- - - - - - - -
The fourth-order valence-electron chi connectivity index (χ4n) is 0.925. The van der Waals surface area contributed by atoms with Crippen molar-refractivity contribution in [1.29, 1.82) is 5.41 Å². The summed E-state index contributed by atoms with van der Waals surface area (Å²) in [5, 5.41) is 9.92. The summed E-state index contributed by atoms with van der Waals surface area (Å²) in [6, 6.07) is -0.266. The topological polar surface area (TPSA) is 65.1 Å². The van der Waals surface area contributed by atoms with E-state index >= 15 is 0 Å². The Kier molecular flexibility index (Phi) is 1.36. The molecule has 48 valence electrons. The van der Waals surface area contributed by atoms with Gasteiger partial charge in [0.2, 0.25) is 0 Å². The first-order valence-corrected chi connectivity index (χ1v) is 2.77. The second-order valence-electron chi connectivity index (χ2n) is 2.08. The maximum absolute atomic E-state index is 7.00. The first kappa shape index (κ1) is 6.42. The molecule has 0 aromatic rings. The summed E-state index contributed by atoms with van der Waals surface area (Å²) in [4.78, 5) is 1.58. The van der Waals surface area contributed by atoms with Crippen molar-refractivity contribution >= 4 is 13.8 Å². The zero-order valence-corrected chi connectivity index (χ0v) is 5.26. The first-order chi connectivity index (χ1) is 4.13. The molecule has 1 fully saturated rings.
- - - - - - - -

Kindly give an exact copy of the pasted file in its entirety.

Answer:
The fourth-order valence-electron chi connectivity index (χ4n) is 0.925. The van der Waals surface area contributed by atoms with Crippen molar-refractivity contribution in [1.29, 1.82) is 5.41 Å². The summed E-state index contributed by atoms with van der Waals surface area (Å²) in [5, 5.41) is 9.92. The summed E-state index contributed by atoms with van der Waals surface area (Å²) in [6, 6.07) is -0.266. The topological polar surface area (TPSA) is 65.1 Å². The van der Waals surface area contributed by atoms with E-state index >= 15 is 0 Å². The Kier molecular flexibility index (Phi) is 1.36. The molecule has 48 valence electrons. The van der Waals surface area contributed by atoms with Gasteiger partial charge in [0.2, 0.25) is 0 Å². The first-order valence-corrected chi connectivity index (χ1v) is 2.77. The second-order valence-electron chi connectivity index (χ2n) is 2.08. The maximum absolute atomic E-state index is 7.00. The first kappa shape index (κ1) is 6.42. The molecule has 0 aromatic rings. The summed E-state index contributed by atoms with van der Waals surface area (Å²) in [4.78, 5) is 1.58. The van der Waals surface area contributed by atoms with Crippen molar-refractivity contribution >= 4 is 13.8 Å². The zero-order valence-corrected chi connectivity index (χ0v) is 5.26. The first-order chi connectivity index (χ1) is 4.13. The molecule has 1 fully saturated rings.